Kinetic launched an on-ground campaign for the launch of Nokia 1 which had a lot of glitz and glamour, with creative backlit floats, an appealing fleet of trikes, hard to miss Nokia 1 Beetle convoys and, last but not least, easily noticeable LED hydraulic floats. These were unleashed in the eight biggest cities in Pakistan, a hard task to accomplish and even harder to miss.
Wrollit is an initiative by two wide-eyed kids from the Lahore School of Economics who dream big and believe in cutting out the middleman. Through their initiative, you can have vinyls printed for your car with advertisements on them and make money while you drive around and run errands.
Then there is meta creativity, where brands sponsor content and the branded content takes on a life of its own and becomes a behemoth in its own right. Two great examples are Coke Studio and Nescafé Basement.
However, closest to my heart are the social causes. MoltyFoam put mattresses in various areas of the city as part of their campaign ‘The World’s First Billbed’; these ‘ads’ could be used as beds for homeless people. What a wonderful initiative! Not to be outdone, Diamond Supreme Foam followed suit with the #SupremeCleanUpInitiative. This initiative was spearheaded by Abrar-ul-Haque (their brand ambassador) and included picking up garbage and disposing of it properly, replacing wall chalkings with wall art, repairing roads and street corners, cementing footpaths, planting flowers and placing benches for the convenience of passersby.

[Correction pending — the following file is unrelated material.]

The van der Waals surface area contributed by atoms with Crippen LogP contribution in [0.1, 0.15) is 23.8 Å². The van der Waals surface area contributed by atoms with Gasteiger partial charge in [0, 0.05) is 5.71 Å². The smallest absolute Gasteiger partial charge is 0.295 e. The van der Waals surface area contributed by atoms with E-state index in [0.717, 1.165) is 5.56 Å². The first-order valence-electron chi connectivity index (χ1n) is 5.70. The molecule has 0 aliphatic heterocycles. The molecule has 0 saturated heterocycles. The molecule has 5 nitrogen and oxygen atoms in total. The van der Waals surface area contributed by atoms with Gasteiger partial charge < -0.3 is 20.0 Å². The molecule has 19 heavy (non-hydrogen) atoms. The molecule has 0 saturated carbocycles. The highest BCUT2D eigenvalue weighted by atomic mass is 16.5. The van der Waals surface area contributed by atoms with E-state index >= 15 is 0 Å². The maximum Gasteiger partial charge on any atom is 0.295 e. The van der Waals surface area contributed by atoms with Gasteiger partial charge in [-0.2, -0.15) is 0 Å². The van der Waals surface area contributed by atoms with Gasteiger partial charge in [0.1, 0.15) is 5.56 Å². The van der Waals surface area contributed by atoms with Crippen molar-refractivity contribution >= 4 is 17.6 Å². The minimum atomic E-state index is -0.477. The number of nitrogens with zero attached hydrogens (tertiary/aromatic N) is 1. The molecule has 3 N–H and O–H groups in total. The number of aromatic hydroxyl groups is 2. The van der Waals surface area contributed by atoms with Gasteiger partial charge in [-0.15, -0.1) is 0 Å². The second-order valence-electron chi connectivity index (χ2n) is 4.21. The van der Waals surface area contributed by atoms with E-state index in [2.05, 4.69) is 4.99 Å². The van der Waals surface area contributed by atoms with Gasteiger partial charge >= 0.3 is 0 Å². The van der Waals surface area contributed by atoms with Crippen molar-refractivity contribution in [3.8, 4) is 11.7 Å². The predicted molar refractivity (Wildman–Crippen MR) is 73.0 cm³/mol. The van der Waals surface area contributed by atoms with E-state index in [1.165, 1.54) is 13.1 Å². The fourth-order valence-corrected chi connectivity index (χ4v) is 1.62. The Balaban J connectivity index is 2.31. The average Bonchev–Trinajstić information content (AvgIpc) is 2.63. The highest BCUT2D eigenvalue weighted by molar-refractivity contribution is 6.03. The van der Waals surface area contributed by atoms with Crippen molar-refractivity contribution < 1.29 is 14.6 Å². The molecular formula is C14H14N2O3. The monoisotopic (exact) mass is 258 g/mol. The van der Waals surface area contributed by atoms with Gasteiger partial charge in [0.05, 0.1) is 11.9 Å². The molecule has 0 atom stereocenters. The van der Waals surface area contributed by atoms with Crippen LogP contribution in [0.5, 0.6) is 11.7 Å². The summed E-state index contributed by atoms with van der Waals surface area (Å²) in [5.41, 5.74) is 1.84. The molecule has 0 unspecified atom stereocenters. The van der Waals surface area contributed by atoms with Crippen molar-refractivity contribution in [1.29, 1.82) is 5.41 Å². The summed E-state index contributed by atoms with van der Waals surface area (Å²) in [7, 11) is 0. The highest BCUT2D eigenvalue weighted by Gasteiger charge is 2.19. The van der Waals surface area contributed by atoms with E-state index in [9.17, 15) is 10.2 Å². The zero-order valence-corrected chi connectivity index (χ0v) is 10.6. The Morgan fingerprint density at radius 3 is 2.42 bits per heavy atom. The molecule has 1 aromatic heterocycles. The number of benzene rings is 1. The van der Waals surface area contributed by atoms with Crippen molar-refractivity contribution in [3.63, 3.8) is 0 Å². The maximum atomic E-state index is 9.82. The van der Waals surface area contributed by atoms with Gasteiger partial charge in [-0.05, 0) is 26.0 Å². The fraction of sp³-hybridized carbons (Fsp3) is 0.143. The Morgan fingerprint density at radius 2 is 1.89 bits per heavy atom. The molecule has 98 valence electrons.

Haier set up air conditioned bus stops and provided cold drinking water inside. As global warming takes its toll and every year summers become more brutal, this was a great initiative for people travelling in the heat to have a little respite before going on their way.
Generation did a wonderful inclusive campaign using unknown faces and people that are unconventionally beautiful. The write-up along with the campaign was eloquent and sweet. This is how you do it people! Sana Safinaz could stand to learn a few things from Generation.
To conclude, there will always be campaigns that are a ‘swing and a miss’; sometimes so when brands use a tragedy for cheap laughs or a ‘witty’ line that is in very poor taste or when brands take the easy way out by using a celebrity and creating derivative, sub-par advertising. But on the whole, the industry is on the up.
Nyda Ahmad is a freelance writer. email@example.com